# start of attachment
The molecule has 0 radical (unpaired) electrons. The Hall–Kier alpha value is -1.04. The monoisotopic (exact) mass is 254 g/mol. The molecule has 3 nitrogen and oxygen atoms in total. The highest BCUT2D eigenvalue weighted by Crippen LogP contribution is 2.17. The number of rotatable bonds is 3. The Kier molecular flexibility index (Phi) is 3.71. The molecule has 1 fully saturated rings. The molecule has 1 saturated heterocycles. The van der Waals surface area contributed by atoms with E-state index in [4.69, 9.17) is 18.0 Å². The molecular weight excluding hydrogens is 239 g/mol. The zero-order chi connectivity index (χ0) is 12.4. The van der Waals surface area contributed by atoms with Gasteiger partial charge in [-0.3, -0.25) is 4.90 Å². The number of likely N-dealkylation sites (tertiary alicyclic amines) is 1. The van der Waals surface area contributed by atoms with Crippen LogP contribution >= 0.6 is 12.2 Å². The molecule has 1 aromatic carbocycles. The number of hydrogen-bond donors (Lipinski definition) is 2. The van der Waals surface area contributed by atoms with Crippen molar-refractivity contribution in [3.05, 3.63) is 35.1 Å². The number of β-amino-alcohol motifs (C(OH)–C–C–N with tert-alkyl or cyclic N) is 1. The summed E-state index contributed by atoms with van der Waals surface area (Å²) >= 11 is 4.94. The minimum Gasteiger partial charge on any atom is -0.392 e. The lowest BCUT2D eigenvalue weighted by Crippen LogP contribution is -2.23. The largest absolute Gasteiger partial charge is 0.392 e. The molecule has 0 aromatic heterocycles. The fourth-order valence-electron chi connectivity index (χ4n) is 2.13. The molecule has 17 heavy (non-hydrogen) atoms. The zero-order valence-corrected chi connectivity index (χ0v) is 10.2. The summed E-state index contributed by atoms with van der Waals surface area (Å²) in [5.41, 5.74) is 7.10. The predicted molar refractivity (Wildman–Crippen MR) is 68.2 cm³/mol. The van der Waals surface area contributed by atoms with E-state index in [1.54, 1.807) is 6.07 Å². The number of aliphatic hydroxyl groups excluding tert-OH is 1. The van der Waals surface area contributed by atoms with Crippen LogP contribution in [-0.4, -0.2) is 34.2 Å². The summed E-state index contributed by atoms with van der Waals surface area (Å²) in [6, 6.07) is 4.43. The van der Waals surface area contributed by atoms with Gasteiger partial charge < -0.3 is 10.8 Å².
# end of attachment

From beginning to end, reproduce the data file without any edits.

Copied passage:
The molecule has 0 radical (unpaired) electrons. The Hall–Kier alpha value is -1.04. The monoisotopic (exact) mass is 254 g/mol. The molecule has 3 nitrogen and oxygen atoms in total. The highest BCUT2D eigenvalue weighted by Crippen LogP contribution is 2.17. The number of rotatable bonds is 3. The Kier molecular flexibility index (Phi) is 3.71. The molecule has 1 fully saturated rings. The molecule has 1 saturated heterocycles. The van der Waals surface area contributed by atoms with E-state index in [4.69, 9.17) is 18.0 Å². The molecular weight excluding hydrogens is 239 g/mol. The zero-order chi connectivity index (χ0) is 12.4. The van der Waals surface area contributed by atoms with Gasteiger partial charge in [-0.3, -0.25) is 4.90 Å². The number of likely N-dealkylation sites (tertiary alicyclic amines) is 1. The van der Waals surface area contributed by atoms with Crippen LogP contribution >= 0.6 is 12.2 Å². The molecule has 1 aromatic carbocycles. The number of hydrogen-bond donors (Lipinski definition) is 2. The van der Waals surface area contributed by atoms with Crippen molar-refractivity contribution in [3.05, 3.63) is 35.1 Å². The number of β-amino-alcohol motifs (C(OH)–C–C–N with tert-alkyl or cyclic N) is 1. The summed E-state index contributed by atoms with van der Waals surface area (Å²) >= 11 is 4.94. The minimum Gasteiger partial charge on any atom is -0.392 e. The lowest BCUT2D eigenvalue weighted by Crippen LogP contribution is -2.23. The largest absolute Gasteiger partial charge is 0.392 e. The molecule has 0 aromatic heterocycles. The fourth-order valence-electron chi connectivity index (χ4n) is 2.13. The molecule has 17 heavy (non-hydrogen) atoms. The zero-order valence-corrected chi connectivity index (χ0v) is 10.2. The summed E-state index contributed by atoms with van der Waals surface area (Å²) in [5.41, 5.74) is 7.10. The predicted molar refractivity (Wildman–Crippen MR) is 68.2 cm³/mol. The van der Waals surface area contributed by atoms with E-state index in [1.54, 1.807) is 6.07 Å². The number of aliphatic hydroxyl groups excluding tert-OH is 1. The van der Waals surface area contributed by atoms with Crippen LogP contribution in [-0.4, -0.2) is 34.2 Å². The summed E-state index contributed by atoms with van der Waals surface area (Å²) in [6, 6.07) is 4.43. The van der Waals surface area contributed by atoms with Gasteiger partial charge < -0.3 is 10.8 Å².